Japanese Red Cross Kumamoto Hospital and Toyota to Begin Utilization Demonstration of the World’s First Fuel Cell Electric Vehicle Mobile Clinic
Toyota City, Japan, Mar 31, 2021 – (JCN Newswire via SEAPRWire.com) – Japanese Red Cross Kumamoto Hospital and Toyota Motor Corporation (Toyota) have agreed to begin demonstration testing of the world’s first(1) fuel cell electric vehicle mobile clinic (FCEV mobile clinic) that uses hydrogen to generate electricity, by the summer of 2021. The organizations aim to use this demonstration testing to confirm the effectiveness of a commercial fuel cell electric vehicle (FCEV) in areas of medicine and disaster countermeasures, and to achieve carbon neutrality. By building an operational model of an FCEV mobile clinic for utilization during normal times and times of disaster, they will also contribute to the reduction of CO2 emissions to help prevent global warming.
Typhoons, heavy rains and other natural disasters have increased in frequency over recent years, causing not only power outages for homes and evacuation centers, but also increasing the need for medical services in disaster-affected areas. In light of this, Toyota has been working with Japanese Red Cross Kumamoto Hospital since around the summer of 2020 to look into how these issues could be addressed. As a result, the two organizations have agreed to contribute to solving issues associated with natural disasters. This would be achieved with an FCEV mobile clinic that could be used to deliver medical services during normal times, and could also be used to support disaster relief efforts during times of disaster, while supplying electricity in disaster-affected areas as part of a disaster response.
Toyota has developed the FCEV mobile clinic based on its Coaster minibus, with the power source using the Toyota fuel cell system(2) employed by the “Mirai” FCEV. On the road, it exhibits a superior environmental performance with no CO2 emissions or substances of concern (SoC), while offering a low-noise, low-vibration driving experience.
With multiple 100 VAC accessory power outlets supplied not only inside the vehicle but also outside the cabin, the vehicle is able to supply electricity to a variety of electrical products. It is also equipped with an external DC electric power supply system that delivers a high-output, large-capacity supply of power(3) (9 kW max output, approx. 90 kWh supply capacity). Inside, the vehicle combines air conditioning with an exhaust system and HEPA filter(4) to improve infection control for occupants when working.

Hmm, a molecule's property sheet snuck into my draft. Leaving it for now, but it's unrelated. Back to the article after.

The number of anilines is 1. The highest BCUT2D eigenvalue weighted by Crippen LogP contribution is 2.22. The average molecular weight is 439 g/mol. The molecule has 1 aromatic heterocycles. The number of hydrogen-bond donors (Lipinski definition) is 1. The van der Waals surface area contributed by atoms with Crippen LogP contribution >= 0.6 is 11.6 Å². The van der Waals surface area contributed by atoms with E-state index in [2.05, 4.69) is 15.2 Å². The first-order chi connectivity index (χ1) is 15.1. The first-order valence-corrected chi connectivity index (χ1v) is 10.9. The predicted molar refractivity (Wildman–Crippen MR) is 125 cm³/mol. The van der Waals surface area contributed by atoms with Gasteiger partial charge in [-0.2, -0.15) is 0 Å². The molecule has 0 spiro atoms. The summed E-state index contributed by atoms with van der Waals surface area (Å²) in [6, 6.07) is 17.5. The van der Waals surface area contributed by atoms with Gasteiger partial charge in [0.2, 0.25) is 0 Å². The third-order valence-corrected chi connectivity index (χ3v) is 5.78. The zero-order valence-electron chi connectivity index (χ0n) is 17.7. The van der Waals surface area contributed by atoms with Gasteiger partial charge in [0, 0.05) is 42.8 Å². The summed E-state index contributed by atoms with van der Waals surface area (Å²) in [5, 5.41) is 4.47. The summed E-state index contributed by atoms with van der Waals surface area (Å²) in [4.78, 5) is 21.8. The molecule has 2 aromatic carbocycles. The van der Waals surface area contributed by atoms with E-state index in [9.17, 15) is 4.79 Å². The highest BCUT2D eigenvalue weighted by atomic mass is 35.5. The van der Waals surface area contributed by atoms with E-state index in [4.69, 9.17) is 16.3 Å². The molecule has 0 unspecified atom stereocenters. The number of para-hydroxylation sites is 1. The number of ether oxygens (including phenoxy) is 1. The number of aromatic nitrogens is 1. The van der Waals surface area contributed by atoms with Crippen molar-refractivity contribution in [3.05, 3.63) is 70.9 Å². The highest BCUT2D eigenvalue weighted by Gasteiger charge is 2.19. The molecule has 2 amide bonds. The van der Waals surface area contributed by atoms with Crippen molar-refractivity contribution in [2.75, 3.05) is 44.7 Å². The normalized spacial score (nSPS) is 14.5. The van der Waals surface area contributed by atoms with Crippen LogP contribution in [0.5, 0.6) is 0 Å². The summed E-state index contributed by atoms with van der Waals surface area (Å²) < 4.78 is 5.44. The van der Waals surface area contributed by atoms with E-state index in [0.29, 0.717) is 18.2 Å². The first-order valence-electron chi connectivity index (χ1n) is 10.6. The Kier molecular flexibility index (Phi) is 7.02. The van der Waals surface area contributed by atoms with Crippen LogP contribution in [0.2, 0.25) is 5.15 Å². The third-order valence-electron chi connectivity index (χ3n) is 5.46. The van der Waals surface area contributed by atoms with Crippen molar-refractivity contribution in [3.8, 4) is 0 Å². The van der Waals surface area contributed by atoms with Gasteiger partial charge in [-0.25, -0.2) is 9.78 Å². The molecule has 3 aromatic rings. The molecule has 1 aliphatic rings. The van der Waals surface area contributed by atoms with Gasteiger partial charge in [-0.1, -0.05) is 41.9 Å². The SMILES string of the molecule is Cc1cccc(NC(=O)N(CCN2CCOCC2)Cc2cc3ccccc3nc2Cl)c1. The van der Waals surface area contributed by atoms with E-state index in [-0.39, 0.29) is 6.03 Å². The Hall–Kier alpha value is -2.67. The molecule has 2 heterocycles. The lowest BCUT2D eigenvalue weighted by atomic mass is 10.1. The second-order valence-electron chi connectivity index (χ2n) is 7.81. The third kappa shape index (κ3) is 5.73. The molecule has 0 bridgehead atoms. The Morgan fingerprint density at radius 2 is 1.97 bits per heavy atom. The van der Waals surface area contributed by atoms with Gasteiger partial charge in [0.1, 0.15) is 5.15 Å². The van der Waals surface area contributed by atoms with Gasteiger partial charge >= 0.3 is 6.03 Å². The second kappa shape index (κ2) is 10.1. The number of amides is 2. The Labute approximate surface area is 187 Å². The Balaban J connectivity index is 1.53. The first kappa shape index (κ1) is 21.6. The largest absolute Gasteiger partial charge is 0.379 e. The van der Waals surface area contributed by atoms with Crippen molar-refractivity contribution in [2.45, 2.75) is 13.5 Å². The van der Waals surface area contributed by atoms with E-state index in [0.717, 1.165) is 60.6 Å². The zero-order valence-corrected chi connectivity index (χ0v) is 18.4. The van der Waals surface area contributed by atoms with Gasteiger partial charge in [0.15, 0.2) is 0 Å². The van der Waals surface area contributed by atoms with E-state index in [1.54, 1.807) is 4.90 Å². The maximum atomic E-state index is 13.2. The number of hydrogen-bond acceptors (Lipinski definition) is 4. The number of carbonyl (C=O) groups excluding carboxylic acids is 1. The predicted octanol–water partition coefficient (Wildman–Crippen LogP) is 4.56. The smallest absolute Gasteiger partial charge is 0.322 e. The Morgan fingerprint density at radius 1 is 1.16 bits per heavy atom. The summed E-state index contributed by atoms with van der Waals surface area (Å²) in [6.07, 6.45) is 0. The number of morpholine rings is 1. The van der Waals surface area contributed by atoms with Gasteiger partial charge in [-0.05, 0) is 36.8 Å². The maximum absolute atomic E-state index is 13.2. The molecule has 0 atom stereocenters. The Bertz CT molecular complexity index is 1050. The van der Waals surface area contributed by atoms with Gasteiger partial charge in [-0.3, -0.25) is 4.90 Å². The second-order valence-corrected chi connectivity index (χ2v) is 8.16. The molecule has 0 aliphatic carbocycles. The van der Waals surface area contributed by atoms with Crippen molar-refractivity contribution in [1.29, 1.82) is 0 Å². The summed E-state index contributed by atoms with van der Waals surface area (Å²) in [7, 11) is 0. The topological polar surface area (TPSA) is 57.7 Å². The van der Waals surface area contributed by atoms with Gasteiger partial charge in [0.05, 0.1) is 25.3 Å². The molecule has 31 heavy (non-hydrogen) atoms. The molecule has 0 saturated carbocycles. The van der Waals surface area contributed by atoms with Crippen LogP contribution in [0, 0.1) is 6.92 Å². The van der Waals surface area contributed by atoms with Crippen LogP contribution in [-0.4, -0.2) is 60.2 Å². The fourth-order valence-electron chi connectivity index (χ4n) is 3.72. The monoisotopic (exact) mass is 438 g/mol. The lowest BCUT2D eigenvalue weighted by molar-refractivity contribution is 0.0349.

Japanese Red Cross Kumamoto Hospital and Toyota believe the FCEV mobile clinic has the ability to create new value not found in conventional mobile clinics. Bringing their respective knowledge and technologies to the development. and utilizing the exceptional environmental performance that is unique to FCEVs, they aim to explore expanded applications for a mobile clinic that can reduce stress levels for both medical staff and patients. Demonstration testing seeks to achieve a reassuring power supply during times of disaster with a view to effective utilization of the vehicle’s power supply capabilities in medical settings and disaster-affected areas. In addition to emergency transportation of patients, they believe the FCEV mobile clinic has the potential for a wide range of applications and developments in the healthcare field, including supplying electricity to blood donation buses and medical examination vehicles, traveling to less-populated areas as a mobile clinic, and a mobile PCR testing vehicle.
(1) As of March 2021, according to Toyota Motor Corporation.
(2) Fuel cell system installed in the first-generation Mirai.
(3) The power that can be supplied and the power amount may differ, depending on the performance of the power supply unit, amount of hydrogen remaining, and power consumption. External power feeding devices are sold separately.
(4) HEPA stands for high-efficiency particulate air (filter). According to JIS standards, HEPA filters are defined as having a particle capture rate of at least 99.97% of particles measuring 0.3 μm in diameter at a rated air flow, and an initial pressure loss of 245 Pa or less.
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